Page:Thus Spake Zarathustra - Thomas Common - 1917.djvu/333

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A wanderer am I, who have walked long at your heels; always on the way, but without a goal, also without a home: so that verily, I lack little of being the eternally Wandering Jew, except that I am not eternal and not a Jew.

What? Must I ever be on the way? Whirled by every wind, unsettled, driven about? O earth, you have become too round for me!

On every surface have I already sat, like tired dust have I fallen asleep on mirrors and window-panes: everything takes from me, nothing gives; I become thin- I am almost equal to a shadow.

After you, however, O Zarathustra, did I fly and hie longest; and though I hid myself from you, I was nevertheless your best shadow: wherever you have sat, there sat I also.

With you have I wandered about in the remotest, coldest worlds, like a phantom that voluntarily haunts winter roofs and snows.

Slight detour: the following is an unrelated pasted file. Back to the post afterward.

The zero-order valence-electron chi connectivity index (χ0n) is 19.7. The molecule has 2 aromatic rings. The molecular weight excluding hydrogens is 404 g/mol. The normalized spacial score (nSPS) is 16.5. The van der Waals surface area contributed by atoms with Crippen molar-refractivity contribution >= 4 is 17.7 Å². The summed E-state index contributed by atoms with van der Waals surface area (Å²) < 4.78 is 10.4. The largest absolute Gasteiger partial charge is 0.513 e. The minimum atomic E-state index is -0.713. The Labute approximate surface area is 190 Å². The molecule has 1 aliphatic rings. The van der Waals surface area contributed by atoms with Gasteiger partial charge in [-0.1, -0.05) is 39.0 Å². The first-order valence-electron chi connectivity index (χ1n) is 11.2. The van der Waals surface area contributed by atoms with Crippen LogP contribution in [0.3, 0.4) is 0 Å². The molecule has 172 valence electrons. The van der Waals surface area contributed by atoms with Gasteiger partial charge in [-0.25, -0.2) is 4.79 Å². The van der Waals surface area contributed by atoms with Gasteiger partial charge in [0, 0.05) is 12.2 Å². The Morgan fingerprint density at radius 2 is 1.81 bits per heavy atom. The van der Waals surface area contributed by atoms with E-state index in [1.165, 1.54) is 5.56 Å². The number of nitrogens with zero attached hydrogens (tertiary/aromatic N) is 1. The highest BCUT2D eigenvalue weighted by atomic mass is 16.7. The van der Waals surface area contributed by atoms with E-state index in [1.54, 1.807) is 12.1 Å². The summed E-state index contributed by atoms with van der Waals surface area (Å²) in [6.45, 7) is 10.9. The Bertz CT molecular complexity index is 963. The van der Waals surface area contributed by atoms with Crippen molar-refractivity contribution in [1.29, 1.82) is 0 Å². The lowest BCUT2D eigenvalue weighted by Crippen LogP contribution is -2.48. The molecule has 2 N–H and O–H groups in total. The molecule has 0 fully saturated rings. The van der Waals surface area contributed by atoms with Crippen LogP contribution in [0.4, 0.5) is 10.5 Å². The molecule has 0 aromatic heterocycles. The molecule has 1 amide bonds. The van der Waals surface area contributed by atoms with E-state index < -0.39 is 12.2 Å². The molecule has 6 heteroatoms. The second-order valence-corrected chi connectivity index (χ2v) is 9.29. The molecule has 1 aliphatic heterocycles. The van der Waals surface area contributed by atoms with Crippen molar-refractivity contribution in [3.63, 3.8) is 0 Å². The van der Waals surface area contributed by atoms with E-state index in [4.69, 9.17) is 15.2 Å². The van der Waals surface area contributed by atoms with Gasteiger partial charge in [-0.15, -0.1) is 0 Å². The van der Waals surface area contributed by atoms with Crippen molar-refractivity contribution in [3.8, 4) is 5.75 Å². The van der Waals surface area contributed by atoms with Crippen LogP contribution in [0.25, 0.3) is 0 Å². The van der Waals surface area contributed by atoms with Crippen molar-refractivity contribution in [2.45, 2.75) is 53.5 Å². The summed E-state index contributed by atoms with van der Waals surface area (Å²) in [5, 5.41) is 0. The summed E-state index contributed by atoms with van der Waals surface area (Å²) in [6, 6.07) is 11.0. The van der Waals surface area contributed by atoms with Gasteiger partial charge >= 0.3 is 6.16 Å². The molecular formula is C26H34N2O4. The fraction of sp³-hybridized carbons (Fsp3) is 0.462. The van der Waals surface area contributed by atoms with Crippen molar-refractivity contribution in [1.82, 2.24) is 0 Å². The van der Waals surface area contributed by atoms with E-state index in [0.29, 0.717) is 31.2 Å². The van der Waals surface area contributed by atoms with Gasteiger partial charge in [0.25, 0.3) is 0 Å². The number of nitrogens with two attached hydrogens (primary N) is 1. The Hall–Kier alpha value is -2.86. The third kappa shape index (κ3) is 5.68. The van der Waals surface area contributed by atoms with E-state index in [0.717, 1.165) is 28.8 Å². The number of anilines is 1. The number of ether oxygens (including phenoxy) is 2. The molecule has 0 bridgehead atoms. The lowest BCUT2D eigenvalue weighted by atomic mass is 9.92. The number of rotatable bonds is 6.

With you have I pushed into all the forbidden, all the worst and the furthest: and if there be anything of virtue in me, it is that I have had no fear of any prohibition.

With you have I broken up whatever my heart revered; all boundary-stones and statues have I o'erthrown; the most dangerous wishes did I pursue,- verily, beyond every crime did I once go.

With you did I unlearn the belief in words and worths and in great names. When the devil casts his skin, does not his name also fall away? It is also skin. The devil himself is perhaps- skin.

'Nothing is true, all is permitted': so said I to myself. Into the coldest water did I plunge with head and heart. Ah, how oft did I stand there naked on that account, like a red crab!